Disposable Incoming

So, as an actor, we get used to being blown off a lot. We are rarely told when we don’t get the job so much as just not getting a phone call telling us we’ve moved forward in the casting process.

There’s posed an interesting question as to when are we allowed to be upset by this? After how many call backs or audition redos is it okay to be slightly annoyed by the fact that we’re not getting a call.

We are often treated as disposable in this day and age where everyone wants to be an actor, where we manage to pull of this new genre of super realism without having to have someone be genuine or in the moment to simply stand in from of a camera and recite lines…

But this whole idea that anyone can act undercuts the truth of the artistry involved. Anyone can stand in front of a camera and just say lines, but not everyone can act.

That is what shows when you use a real actor.

I hesitate to use the word artist which is bandied about all too frequently in this world and shy more towards using the word craft to describe what we do. There is an art to it, a process, a journey, a result. We are storytellers and we know how to convey thoughts, ideas, feelings, and everything in between- but mostly we are taught to tell stories.

We are taught that everyone’s life is their own incredible journey and every moment in someone’s life can be brought to life and relived over and over again. We are taught to see their wants, needs, hopes and dreams at every turn- that there are no villains, but sometimes you find you’ve gotten so caught up in something you can’t see straight. Sometimes we are flat, hollow caricatures of people or sometimes we are rich tapestries that read like an open book, but, always, we are alive- living, breathing, screaming to be heard.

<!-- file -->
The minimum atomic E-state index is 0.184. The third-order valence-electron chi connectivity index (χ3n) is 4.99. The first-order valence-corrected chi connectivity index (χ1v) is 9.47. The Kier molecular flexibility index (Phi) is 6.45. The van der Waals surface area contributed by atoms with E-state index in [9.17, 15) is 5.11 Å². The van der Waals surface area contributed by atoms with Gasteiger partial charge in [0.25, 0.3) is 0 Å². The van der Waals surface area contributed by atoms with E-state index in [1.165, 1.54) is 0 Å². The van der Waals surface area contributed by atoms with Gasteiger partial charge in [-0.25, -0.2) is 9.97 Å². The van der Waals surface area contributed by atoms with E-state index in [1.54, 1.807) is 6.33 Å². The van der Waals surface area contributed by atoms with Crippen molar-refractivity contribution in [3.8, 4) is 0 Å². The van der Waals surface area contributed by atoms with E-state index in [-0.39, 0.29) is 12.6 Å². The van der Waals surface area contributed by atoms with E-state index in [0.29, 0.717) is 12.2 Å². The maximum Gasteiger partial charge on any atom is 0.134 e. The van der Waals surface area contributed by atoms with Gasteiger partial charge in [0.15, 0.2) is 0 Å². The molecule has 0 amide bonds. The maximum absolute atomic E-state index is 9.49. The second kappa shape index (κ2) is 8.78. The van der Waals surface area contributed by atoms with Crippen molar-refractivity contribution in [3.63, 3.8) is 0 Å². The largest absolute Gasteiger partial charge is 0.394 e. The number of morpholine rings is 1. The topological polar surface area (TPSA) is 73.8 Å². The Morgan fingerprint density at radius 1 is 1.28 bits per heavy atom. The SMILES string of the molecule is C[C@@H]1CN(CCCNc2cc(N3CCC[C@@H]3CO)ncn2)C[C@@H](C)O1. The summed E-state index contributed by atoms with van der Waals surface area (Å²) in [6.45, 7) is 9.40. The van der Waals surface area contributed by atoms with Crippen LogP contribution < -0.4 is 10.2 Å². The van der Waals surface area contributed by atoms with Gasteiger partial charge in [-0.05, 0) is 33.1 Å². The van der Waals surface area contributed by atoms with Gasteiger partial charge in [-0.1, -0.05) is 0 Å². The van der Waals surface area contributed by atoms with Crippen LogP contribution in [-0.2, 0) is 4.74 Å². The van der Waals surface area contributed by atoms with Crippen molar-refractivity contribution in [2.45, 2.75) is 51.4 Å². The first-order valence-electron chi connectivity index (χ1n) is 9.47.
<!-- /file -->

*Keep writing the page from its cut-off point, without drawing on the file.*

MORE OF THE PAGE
Anyone can read words on a piece of paper, but not everyone can take those words and create life with them.

That’s what we do as actors. Everyday, we attempt to play little gods and create life.

We do it because this wonderful thing that it is to be human requires storytellers. Its a basic human need that comes in as grand as epic fantasy movie trilogies and as simple as, “what happened at school today, honey?” “How was work today, darling?” We even create words for our animals to say.

Storytelling is part of something so coded in us that it needs to be honored.

Even when actors roamed the earth in traveling bands as outcasts to society, we still existed. We never gave up the calling.

So, is asking for a little respect too much? Are we fated to be treated as a dime a dozen as the stigmas against the lifestyle of actors turns to this idea of normalized glamour? The answer is that as actors, we are often asked to pretend to be other humans, but as humans ourselves we are often marginalized. I don’t think this is going to change anytime soon, but I do think that when you do choose to treat it as a craft and train constantly and grow your skills like a well kept garden that you become something to be recognized and cherished.

Acting is the art is experiencing what it is to be human, living and dying over and over again every day a thousand lives. We learn the human condition, we learn about ourselves and we learn about others. There are many things a true actor is, but none of them is disposable because no human is disposable.

If there is one thing the fine tuning of humanity has taught us, it is that everyone has a journey and a story to tell.

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